All aviation stakeholder interests must be aligned, said Maurizio Castelletti – the European Commission's Head of Unit (Single European Sky). "It is important to remember that everything we do is aimed at moving people and freight around the world," he said. "To that end, the passenger is the recipient of all improvements (or failures) and we should recall that his experience does not begin and end at the aircraft door. It encompasses the airport and his procession through it. There seems to be little value to the passenger in trimming 10 minutes off of his flight time, and $10 off his ticket price if he loses two hours of his life waiting for an aircraft to access a gate, wait for an air traffic slot or for his baggage to appear at the carousel."

"In almost 100 years of commercial aviation we have progressed greatly in the eyes of the customer, but there is still much to do. If a flight is 'a means to an end', it is an unavoidable act and taken on only where absolutely necessary."

According to Dr Joe Tymczyszyn, Senior Advisor U.S.-China Aviation Cooperation Programme (ACP) and CAMIC Special Academic Counsellor, speaking from a personal point of view: "US performance management is (focused) on safety, capacity, efficiency. China performance management (is focused) mainly on safety. The USA uses big rewards and generally no punishment (Just Culture) to achieve excellent safety with capacity, efficiency; China uses big punishments to maintain its excellent safety record. There are no big rewards for capacity, efficiency. China's focus on safety only (Safety Responsibility Letter) has produced excellent safety record, but may need modification in the future to increase capacity, efficiency while keeping safety.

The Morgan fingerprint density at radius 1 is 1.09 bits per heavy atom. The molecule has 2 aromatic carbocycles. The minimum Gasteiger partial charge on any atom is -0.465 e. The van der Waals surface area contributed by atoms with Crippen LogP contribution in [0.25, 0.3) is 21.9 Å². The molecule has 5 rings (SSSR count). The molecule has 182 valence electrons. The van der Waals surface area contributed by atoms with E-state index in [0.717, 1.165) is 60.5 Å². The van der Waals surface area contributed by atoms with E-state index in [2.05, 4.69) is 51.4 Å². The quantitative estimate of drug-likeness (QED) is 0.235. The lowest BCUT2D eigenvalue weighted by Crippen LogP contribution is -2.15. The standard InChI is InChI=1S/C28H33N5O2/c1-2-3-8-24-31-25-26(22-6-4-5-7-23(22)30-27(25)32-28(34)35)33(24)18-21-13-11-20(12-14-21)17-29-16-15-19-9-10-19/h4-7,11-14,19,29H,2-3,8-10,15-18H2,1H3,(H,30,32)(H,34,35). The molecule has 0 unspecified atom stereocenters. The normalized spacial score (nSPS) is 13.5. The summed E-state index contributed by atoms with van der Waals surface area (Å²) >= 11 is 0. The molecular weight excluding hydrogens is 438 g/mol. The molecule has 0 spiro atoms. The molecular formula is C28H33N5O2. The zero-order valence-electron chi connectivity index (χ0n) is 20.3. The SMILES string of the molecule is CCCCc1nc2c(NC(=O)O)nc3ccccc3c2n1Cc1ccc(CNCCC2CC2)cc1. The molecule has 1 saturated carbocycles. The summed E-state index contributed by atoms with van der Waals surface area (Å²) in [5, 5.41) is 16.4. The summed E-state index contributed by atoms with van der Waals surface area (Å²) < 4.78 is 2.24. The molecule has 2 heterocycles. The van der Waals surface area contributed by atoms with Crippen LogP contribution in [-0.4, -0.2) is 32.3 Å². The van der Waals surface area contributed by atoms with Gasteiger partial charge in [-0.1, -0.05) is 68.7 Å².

The conference also examined the potential benefits of implementing new technologies. Pierre Bachelier, head of ATM programmes at Airbus identified three major benefits from progress on initial 4D trajectory management programmes: better flight efficiency (through flight profile and fuel burn optimisation and voiding penalising vectoring instructions), better planning (increased predictability of the real trajectory and arrival time, early agreement with the flight crew on the trajectory to be flown) and improved safety (through enhanced anticipation of traffic situation by ATC).

A SESAR educational workshop was held on 17 September at the ATC Global event, featuring three of SESAR's solutions: initial 4D (i4D) trajectory management, System Wide Information Management (SWIM) and Remote Tower Services.

"Spectrum availability at a global level is critical, said David Bowen, Head of ATM Operations & Systems at the SESAR Joint Undertaking. Integrated remotely piloted air systems into civil airspace is a particular issue of current concern and Michael Standar, Chief Strategies and International Relations at the SESAR Joint Undertaking noted that 15 countries have regulation (but not harmonised) to allow for civil operators to fly RPAS in the their airspace and six allow operations under strict conditions

"There are 2,200 plus civil approved commercial companies and growing," he said. "Most operators and manufacturers have no aviation back ground or ATM knowledge. But the economic potential estimated at several billions before the end of 2020."